We had the good fortune of connecting with Chase Cope and we’ve shared our conversation below.

Hi Chase, how do you think about risk?
For me I think anything involving creativity has a huge reliance on instinct. It’s like when you bite into food at a new restaurant, you know immediately weather you like it or not. With art we love to gorge ourselves, to find our own taste in what we like to watch or read or listen to. Yet when we begin being creative self doubt creeps in and we silence these instincts. When I realized this I began making the conscious choice to let my instincts guide me. These instincts are what allow me to take risks, to weather situations where the only options are sink or swim. As a recent example I was filming second unit footage for a feature and one scene involved a dozen different camera angles, I had only twenty five minutes to film it. When your back is that far against the wall every moment becomes it’s own risk. No amount of preparation can account for each and every variable, especially when the characters are two children and a dog. Being able to rely on my instincts gave me the confidence to not second guess my choices. I took risk after risk turning what should have been an impossible situation into something to be proud of.

Alright, so let’s move onto what keeps you busy professionally?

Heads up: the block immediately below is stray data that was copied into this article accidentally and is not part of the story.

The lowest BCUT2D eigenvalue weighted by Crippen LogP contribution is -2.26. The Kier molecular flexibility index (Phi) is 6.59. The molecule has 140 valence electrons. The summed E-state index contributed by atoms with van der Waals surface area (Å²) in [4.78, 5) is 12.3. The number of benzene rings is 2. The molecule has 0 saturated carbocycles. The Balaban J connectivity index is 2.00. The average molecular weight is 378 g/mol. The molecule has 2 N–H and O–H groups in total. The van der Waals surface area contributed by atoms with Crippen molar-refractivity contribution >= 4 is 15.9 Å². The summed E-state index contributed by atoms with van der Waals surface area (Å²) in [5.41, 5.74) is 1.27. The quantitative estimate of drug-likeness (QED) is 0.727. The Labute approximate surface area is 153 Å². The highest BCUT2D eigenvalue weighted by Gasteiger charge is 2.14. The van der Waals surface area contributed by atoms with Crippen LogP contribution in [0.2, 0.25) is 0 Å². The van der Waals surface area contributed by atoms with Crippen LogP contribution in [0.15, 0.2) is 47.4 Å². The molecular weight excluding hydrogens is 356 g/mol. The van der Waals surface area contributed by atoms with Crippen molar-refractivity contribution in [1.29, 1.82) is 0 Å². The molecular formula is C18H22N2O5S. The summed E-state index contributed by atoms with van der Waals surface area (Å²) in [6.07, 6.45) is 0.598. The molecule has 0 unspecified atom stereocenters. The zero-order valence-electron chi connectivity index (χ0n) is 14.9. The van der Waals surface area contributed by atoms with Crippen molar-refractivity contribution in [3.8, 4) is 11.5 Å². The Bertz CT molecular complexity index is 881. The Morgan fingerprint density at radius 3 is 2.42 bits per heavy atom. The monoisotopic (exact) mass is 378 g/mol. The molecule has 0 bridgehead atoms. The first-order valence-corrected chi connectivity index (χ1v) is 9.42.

I stumbled upon my art by accident, finding a copy of American Cinematographer magazine at a friends house. That magazine and visiting the ASC clubhouse opened my eyes to the artistry and artists who film everything we watch. The other piece of luck was the timing of my discovery. Technology has opened the gates wide for anyone willing to climb the mountain of filmmaking. Even more important is the shift cinematography has undergone, the camera has now become a noticeable, tangible character in and of itself. For me I like to take this farther and have the camera be an extension of the protagonist. To have the lenses, lighting and movement be filtered through a specific emotional prism, while still being flexible enough to adapt to whatever the story demands. The next goal of this is immersion, to have the viewer transported on a train of empathy until the theater disappears around them. (Or their bed as they watch on their phone at two in the morning.)

If you had a friend visiting you, what are some of the local spots you’d want to take them around to?
The getty Museum would be top of the list, along with a theme park. Disney or Universal depending on where loyalties lie. Food would defiantly include a visit to Trejo’s donuts and Mary’s hamburgers. For geeky themed cocktails and drinks scums and villainy is the bar to visit. If clubbing is the vibe then “Blue Monday’s” at Boardner’s would be the go to. Thrifting in magnolia park is where our wallets would be emptied!

Who else deserves some credit and recognition?
My sister Noelle and my deer friend Taylor Blackwell. “Team Faire Pie” as they like to say!

Website: Chasecope.net

Instagram: @the_fake_chase_cope

Image Credits
First image, photo my Noelle Cope. Second image, photo by Jon Del Real Third image, in image performer Bebe Wood, chase cope (self), photo by Jon Del Real Fourth image, in photo Director Justin Ward, Chase cope (self), photo Fifth image, in image, Director/Singer Taylor Blackwell, chase cope (self) photo by Jon Del Real

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